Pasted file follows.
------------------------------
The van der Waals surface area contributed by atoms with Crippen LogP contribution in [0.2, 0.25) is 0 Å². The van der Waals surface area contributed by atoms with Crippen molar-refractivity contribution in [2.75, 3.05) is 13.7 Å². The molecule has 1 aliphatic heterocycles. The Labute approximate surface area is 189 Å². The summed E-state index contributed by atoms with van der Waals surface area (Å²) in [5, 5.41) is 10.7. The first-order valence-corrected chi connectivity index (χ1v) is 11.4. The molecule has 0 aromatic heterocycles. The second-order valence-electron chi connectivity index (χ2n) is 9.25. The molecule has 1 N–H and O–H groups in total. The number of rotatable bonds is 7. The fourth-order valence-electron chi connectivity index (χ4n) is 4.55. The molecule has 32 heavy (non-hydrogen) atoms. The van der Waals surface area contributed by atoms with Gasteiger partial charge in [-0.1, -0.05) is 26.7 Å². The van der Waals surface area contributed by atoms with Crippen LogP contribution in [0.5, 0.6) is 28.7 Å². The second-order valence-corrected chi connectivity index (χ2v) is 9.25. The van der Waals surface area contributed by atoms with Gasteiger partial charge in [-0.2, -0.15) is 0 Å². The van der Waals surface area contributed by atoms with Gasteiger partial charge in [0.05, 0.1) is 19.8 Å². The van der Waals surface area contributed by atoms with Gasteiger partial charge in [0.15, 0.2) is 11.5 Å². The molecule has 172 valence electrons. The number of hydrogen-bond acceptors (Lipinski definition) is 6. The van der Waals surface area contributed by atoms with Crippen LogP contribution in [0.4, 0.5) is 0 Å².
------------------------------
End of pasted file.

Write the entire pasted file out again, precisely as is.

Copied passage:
The van der Waals surface area contributed by atoms with Crippen LogP contribution in [0.2, 0.25) is 0 Å². The van der Waals surface area contributed by atoms with Crippen molar-refractivity contribution in [2.75, 3.05) is 13.7 Å². The molecule has 1 aliphatic heterocycles. The Labute approximate surface area is 189 Å². The summed E-state index contributed by atoms with van der Waals surface area (Å²) in [5, 5.41) is 10.7. The first-order valence-corrected chi connectivity index (χ1v) is 11.4. The molecule has 0 aromatic heterocycles. The second-order valence-electron chi connectivity index (χ2n) is 9.25. The molecule has 1 N–H and O–H groups in total. The number of rotatable bonds is 7. The fourth-order valence-electron chi connectivity index (χ4n) is 4.55. The molecule has 32 heavy (non-hydrogen) atoms. The van der Waals surface area contributed by atoms with Gasteiger partial charge in [-0.1, -0.05) is 26.7 Å². The van der Waals surface area contributed by atoms with Crippen LogP contribution in [0.5, 0.6) is 28.7 Å². The second-order valence-corrected chi connectivity index (χ2v) is 9.25. The van der Waals surface area contributed by atoms with Gasteiger partial charge in [-0.2, -0.15) is 0 Å². The van der Waals surface area contributed by atoms with Gasteiger partial charge in [0.05, 0.1) is 19.8 Å². The van der Waals surface area contributed by atoms with Gasteiger partial charge in [0.15, 0.2) is 11.5 Å². The molecule has 172 valence electrons. The number of hydrogen-bond acceptors (Lipinski definition) is 6. The van der Waals surface area contributed by atoms with Crippen LogP contribution in [0.4, 0.5) is 0 Å².